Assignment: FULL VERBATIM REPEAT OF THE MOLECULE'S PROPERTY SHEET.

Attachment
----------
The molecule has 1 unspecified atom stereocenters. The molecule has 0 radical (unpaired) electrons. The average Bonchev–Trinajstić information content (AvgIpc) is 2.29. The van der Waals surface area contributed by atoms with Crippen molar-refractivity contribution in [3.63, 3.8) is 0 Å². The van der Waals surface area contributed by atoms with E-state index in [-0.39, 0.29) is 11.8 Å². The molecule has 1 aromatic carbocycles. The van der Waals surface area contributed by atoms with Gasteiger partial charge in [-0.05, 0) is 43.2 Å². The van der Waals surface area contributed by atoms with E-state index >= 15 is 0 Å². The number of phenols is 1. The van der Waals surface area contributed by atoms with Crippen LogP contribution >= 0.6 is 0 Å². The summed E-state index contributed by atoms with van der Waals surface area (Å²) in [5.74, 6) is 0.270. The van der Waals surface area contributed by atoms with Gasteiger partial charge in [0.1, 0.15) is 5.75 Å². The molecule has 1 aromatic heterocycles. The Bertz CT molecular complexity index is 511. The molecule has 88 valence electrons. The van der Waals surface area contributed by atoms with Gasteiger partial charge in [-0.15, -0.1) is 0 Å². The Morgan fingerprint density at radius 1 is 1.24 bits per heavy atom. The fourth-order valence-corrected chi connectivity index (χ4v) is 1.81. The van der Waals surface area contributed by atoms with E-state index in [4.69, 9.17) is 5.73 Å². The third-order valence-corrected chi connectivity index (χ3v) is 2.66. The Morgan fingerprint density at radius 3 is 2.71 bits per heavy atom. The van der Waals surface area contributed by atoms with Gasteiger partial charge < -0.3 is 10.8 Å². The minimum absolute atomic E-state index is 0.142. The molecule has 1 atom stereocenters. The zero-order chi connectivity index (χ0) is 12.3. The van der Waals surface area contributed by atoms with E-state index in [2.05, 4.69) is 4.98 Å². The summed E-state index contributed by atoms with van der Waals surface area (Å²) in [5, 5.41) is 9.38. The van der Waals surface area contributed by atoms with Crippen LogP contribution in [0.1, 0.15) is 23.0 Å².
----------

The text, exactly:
The molecule has 1 unspecified atom stereocenters. The molecule has 0 radical (unpaired) electrons. The average Bonchev–Trinajstić information content (AvgIpc) is 2.29. The van der Waals surface area contributed by atoms with Crippen molar-refractivity contribution in [3.63, 3.8) is 0 Å². The van der Waals surface area contributed by atoms with E-state index in [-0.39, 0.29) is 11.8 Å². The molecule has 1 aromatic carbocycles. The van der Waals surface area contributed by atoms with Gasteiger partial charge in [-0.05, 0) is 43.2 Å². The van der Waals surface area contributed by atoms with E-state index >= 15 is 0 Å². The number of phenols is 1. The van der Waals surface area contributed by atoms with Crippen LogP contribution >= 0.6 is 0 Å². The summed E-state index contributed by atoms with van der Waals surface area (Å²) in [5.74, 6) is 0.270. The van der Waals surface area contributed by atoms with Gasteiger partial charge in [0.1, 0.15) is 5.75 Å². The molecule has 1 aromatic heterocycles. The Bertz CT molecular complexity index is 511. The molecule has 88 valence electrons. The van der Waals surface area contributed by atoms with Gasteiger partial charge in [-0.15, -0.1) is 0 Å². The Morgan fingerprint density at radius 1 is 1.24 bits per heavy atom. The fourth-order valence-corrected chi connectivity index (χ4v) is 1.81. The van der Waals surface area contributed by atoms with E-state index in [4.69, 9.17) is 5.73 Å². The third-order valence-corrected chi connectivity index (χ3v) is 2.66. The Morgan fingerprint density at radius 3 is 2.71 bits per heavy atom. The van der Waals surface area contributed by atoms with Gasteiger partial charge < -0.3 is 10.8 Å². The minimum absolute atomic E-state index is 0.142. The molecule has 1 atom stereocenters. The zero-order chi connectivity index (χ0) is 12.3. The van der Waals surface area contributed by atoms with E-state index in [2.05, 4.69) is 4.98 Å². The summed E-state index contributed by atoms with van der Waals surface area (Å²) in [5, 5.41) is 9.38. The van der Waals surface area contributed by atoms with Crippen LogP contribution in [0.1, 0.15) is 23.0 Å².